CA Supremes get it wrong on representing the state
November 17th, 2011
The California Supreme Court has weighed in with their opinion as to who can appeal a federal decision in which the State itself is the defendant. Should elected officials which represent the state decide to accept the decision of the federal court rather than appeal, individuals or groups who disagree with the decision of the elected representatives can themselves assume the mantle of “the state” and act as though the electorate had chosen them instead.
In response to the question submitted by the Ninth Circuit, we conclude, for the reasons discussed above, that when the public officials who ordinarily defend a challenged state law or appeal a judgment invalidating the law decline to do so, under article II, section 8 of the California Constitution and the relevant provisions of the Elections Code, the official proponents of a voter-approved initiative measure are authorized to assert the state’s interest in the initiative’s validity, enabling the proponents to defend the constitutionality of the initiative and to appeal a judgment invalidating the initiative.
This is, I believe, an ill conceived decision, and not only because of its impact on Perry v. Schwarzenegger.
In California, initiatives serve a peculiar function. Decades of legislator-crafted districting and closed-structure power building have left the legislature in the control of a small handful of people. It is not infrequent that a large majority of the people of the state have a strong position that is in opposition to that which the oligarchy takes. So, from time to time the electorate will pass some initiative that is intended to serve as a “wake-up” to Sacramento. (1978’s Proposition 13, which limited the extent to which the state could increase spiraling property taxes, is an example.)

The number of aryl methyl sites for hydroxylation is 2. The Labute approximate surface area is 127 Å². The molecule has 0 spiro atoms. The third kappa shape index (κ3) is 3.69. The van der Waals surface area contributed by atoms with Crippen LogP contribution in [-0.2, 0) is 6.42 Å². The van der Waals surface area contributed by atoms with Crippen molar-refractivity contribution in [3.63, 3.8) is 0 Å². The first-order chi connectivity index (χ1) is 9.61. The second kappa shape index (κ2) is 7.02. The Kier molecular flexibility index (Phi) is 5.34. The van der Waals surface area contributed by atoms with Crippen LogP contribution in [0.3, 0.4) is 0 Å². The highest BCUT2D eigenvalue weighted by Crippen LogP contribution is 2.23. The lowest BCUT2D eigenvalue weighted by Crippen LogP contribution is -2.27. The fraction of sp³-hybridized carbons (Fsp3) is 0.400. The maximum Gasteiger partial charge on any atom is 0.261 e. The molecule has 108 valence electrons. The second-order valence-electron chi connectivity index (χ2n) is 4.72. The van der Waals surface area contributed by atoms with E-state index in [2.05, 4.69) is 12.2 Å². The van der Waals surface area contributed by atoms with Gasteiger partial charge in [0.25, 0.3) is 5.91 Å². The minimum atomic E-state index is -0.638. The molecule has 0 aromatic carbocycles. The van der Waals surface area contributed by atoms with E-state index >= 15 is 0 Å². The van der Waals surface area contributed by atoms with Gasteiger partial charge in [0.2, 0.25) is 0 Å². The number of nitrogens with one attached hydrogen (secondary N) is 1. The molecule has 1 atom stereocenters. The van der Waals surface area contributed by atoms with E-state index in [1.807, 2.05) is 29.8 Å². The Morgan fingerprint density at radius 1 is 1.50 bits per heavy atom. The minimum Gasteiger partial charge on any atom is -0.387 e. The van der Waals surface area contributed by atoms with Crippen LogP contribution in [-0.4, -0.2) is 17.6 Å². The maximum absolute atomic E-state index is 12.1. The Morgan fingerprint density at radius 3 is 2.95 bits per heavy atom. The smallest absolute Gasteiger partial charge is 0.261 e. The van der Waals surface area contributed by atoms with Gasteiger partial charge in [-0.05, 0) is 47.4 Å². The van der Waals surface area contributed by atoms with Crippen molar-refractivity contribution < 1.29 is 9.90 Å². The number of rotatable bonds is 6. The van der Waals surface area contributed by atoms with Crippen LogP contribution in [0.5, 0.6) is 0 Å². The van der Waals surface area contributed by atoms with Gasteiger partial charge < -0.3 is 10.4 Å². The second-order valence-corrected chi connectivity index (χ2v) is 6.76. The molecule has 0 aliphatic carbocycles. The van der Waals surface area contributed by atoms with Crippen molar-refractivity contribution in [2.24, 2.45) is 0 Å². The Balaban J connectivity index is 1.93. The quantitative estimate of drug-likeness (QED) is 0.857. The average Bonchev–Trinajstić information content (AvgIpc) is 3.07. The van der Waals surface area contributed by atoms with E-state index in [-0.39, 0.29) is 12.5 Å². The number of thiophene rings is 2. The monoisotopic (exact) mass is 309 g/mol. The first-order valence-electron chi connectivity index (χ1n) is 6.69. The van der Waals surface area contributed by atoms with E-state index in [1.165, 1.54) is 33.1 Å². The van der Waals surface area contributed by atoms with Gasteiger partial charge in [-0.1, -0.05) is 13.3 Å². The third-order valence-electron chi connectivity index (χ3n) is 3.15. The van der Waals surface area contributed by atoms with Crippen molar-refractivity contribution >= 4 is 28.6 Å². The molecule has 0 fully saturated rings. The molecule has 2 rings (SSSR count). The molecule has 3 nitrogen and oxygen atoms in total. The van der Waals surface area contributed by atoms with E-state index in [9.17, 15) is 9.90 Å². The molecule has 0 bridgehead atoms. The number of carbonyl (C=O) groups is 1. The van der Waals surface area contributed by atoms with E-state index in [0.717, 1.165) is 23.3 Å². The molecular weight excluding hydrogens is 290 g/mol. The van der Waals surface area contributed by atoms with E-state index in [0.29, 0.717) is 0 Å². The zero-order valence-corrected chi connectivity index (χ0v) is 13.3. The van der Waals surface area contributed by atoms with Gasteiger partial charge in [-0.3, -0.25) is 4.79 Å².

But Californians also have an erratic or whimsical approach to initiatives at times. And then we end up with the people placing a ban on eating horse meat.
But whether serious or wacky, initiatives are at times hastily or ignorantly drafted and – if applied literally – could be disastrous to the functioning of the state. So courts step in and toss out extreme provisions and, assuming that the end result addresses the concerns of the voters, the matter is concluded.
But that assumes that responsible parties can weigh the value of appeal, the importance of language, the constitutionality of various proposals and the way in which an initiative impacts other areas of law. And it also assumes that the State, in its official capacity, will conduct itself with honor and present its case based on the constitutions of the nation and the state, legal precedent, honest testimony, and cogent argument. For these purposes, the State of California elects an Attorney General.
But this decision opens the door for extremist wackos – of all political bents – to throw the state into chaos. If a Governor and Attorney General are not entitled to determine which provisions are worth fighting for and which can be conceded, and if we turn that decision over to idealists who believe that every word in their manifesto is of extreme importance, then my state is slated for some very confusing times.
The California Supreme Court, I believe, got caught up in the emotion of Proposition 8 and “the will of the people” and did not carefully consider the bigger question of representation.